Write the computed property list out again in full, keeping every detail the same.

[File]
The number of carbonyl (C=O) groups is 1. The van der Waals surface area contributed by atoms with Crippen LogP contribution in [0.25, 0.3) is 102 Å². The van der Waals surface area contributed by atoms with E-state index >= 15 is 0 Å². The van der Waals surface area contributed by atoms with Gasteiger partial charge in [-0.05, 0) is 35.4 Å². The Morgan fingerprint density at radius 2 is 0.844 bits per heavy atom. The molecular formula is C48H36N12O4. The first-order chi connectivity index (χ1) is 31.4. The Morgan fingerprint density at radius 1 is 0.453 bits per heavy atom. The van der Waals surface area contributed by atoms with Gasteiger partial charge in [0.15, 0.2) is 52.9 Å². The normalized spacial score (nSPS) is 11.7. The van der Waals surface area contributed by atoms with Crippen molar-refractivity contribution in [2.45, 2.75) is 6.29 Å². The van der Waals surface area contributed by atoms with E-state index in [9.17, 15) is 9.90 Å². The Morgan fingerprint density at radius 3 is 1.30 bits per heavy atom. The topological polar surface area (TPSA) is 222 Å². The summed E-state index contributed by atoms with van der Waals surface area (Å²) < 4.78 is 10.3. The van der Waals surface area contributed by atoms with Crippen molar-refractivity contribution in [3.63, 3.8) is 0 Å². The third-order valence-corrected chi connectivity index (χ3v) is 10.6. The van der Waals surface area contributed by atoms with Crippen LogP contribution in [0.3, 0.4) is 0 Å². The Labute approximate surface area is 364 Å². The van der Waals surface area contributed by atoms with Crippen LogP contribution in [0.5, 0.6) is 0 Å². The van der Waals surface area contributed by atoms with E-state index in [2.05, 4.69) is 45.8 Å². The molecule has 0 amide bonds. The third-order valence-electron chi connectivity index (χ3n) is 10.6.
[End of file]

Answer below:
The number of carbonyl (C=O) groups is 1. The van der Waals surface area contributed by atoms with Crippen LogP contribution in [0.25, 0.3) is 102 Å². The van der Waals surface area contributed by atoms with E-state index >= 15 is 0 Å². The van der Waals surface area contributed by atoms with Gasteiger partial charge in [-0.05, 0) is 35.4 Å². The Morgan fingerprint density at radius 2 is 0.844 bits per heavy atom. The molecular formula is C48H36N12O4. The first-order chi connectivity index (χ1) is 31.4. The Morgan fingerprint density at radius 1 is 0.453 bits per heavy atom. The van der Waals surface area contributed by atoms with Gasteiger partial charge in [0.15, 0.2) is 52.9 Å². The normalized spacial score (nSPS) is 11.7. The van der Waals surface area contributed by atoms with Crippen molar-refractivity contribution in [2.45, 2.75) is 6.29 Å². The van der Waals surface area contributed by atoms with E-state index in [9.17, 15) is 9.90 Å². The Morgan fingerprint density at radius 3 is 1.30 bits per heavy atom. The topological polar surface area (TPSA) is 222 Å². The summed E-state index contributed by atoms with van der Waals surface area (Å²) < 4.78 is 10.3. The van der Waals surface area contributed by atoms with Crippen molar-refractivity contribution in [3.63, 3.8) is 0 Å². The third-order valence-corrected chi connectivity index (χ3v) is 10.6. The van der Waals surface area contributed by atoms with Crippen LogP contribution in [0.3, 0.4) is 0 Å². The Labute approximate surface area is 364 Å². The van der Waals surface area contributed by atoms with Crippen LogP contribution in [0.5, 0.6) is 0 Å². The van der Waals surface area contributed by atoms with E-state index in [2.05, 4.69) is 45.8 Å². The molecule has 0 amide bonds. The third-order valence-electron chi connectivity index (χ3n) is 10.6.